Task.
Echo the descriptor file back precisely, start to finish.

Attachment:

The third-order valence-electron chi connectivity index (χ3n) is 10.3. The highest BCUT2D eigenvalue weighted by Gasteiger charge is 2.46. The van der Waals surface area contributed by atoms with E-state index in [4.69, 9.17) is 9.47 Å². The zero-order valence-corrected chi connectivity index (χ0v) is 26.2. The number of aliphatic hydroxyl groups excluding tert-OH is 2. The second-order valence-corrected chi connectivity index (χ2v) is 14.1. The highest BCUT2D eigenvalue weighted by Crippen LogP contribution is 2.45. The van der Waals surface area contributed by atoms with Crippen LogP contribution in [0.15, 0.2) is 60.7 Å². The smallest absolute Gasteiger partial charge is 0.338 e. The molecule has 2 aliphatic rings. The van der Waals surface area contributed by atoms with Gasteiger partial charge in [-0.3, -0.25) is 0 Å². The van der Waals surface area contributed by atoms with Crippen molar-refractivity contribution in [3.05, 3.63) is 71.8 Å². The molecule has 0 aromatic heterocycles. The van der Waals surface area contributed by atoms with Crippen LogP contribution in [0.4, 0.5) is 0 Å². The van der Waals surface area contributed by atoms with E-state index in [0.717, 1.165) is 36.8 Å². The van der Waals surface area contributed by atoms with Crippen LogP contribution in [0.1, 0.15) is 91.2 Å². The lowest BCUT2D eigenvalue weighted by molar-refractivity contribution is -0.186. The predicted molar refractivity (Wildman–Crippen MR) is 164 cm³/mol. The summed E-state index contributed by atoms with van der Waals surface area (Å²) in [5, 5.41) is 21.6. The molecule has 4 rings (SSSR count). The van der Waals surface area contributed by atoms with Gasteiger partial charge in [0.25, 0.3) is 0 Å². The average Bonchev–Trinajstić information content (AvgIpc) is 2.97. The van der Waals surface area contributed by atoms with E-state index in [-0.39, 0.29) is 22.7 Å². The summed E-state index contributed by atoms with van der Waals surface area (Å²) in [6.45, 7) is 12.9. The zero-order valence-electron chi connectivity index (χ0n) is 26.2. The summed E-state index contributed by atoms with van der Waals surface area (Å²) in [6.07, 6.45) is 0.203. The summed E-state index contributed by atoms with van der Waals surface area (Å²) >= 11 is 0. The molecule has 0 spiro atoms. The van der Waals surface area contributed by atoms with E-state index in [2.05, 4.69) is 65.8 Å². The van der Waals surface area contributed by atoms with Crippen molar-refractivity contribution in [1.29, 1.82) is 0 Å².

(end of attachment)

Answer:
The third-order valence-electron chi connectivity index (χ3n) is 10.3. The highest BCUT2D eigenvalue weighted by Gasteiger charge is 2.46. The van der Waals surface area contributed by atoms with E-state index in [4.69, 9.17) is 9.47 Å². The zero-order valence-corrected chi connectivity index (χ0v) is 26.2. The number of aliphatic hydroxyl groups excluding tert-OH is 2. The second-order valence-corrected chi connectivity index (χ2v) is 14.1. The highest BCUT2D eigenvalue weighted by Crippen LogP contribution is 2.45. The van der Waals surface area contributed by atoms with Crippen LogP contribution in [0.15, 0.2) is 60.7 Å². The smallest absolute Gasteiger partial charge is 0.338 e. The molecule has 2 aliphatic rings. The van der Waals surface area contributed by atoms with Gasteiger partial charge in [-0.3, -0.25) is 0 Å². The van der Waals surface area contributed by atoms with Crippen molar-refractivity contribution in [3.05, 3.63) is 71.8 Å². The molecule has 0 aromatic heterocycles. The van der Waals surface area contributed by atoms with Crippen LogP contribution in [0.4, 0.5) is 0 Å². The van der Waals surface area contributed by atoms with E-state index in [0.717, 1.165) is 36.8 Å². The van der Waals surface area contributed by atoms with Crippen LogP contribution in [0.1, 0.15) is 91.2 Å². The lowest BCUT2D eigenvalue weighted by molar-refractivity contribution is -0.186. The predicted molar refractivity (Wildman–Crippen MR) is 164 cm³/mol. The summed E-state index contributed by atoms with van der Waals surface area (Å²) in [5, 5.41) is 21.6. The molecule has 4 rings (SSSR count). The van der Waals surface area contributed by atoms with Gasteiger partial charge in [0.25, 0.3) is 0 Å². The average Bonchev–Trinajstić information content (AvgIpc) is 2.97. The van der Waals surface area contributed by atoms with E-state index in [-0.39, 0.29) is 22.7 Å². The summed E-state index contributed by atoms with van der Waals surface area (Å²) in [6.45, 7) is 12.9. The zero-order valence-electron chi connectivity index (χ0n) is 26.2. The summed E-state index contributed by atoms with van der Waals surface area (Å²) in [6.07, 6.45) is 0.203. The summed E-state index contributed by atoms with van der Waals surface area (Å²) >= 11 is 0. The molecule has 0 spiro atoms. The van der Waals surface area contributed by atoms with E-state index in [2.05, 4.69) is 65.8 Å². The van der Waals surface area contributed by atoms with Crippen molar-refractivity contribution in [1.29, 1.82) is 0 Å².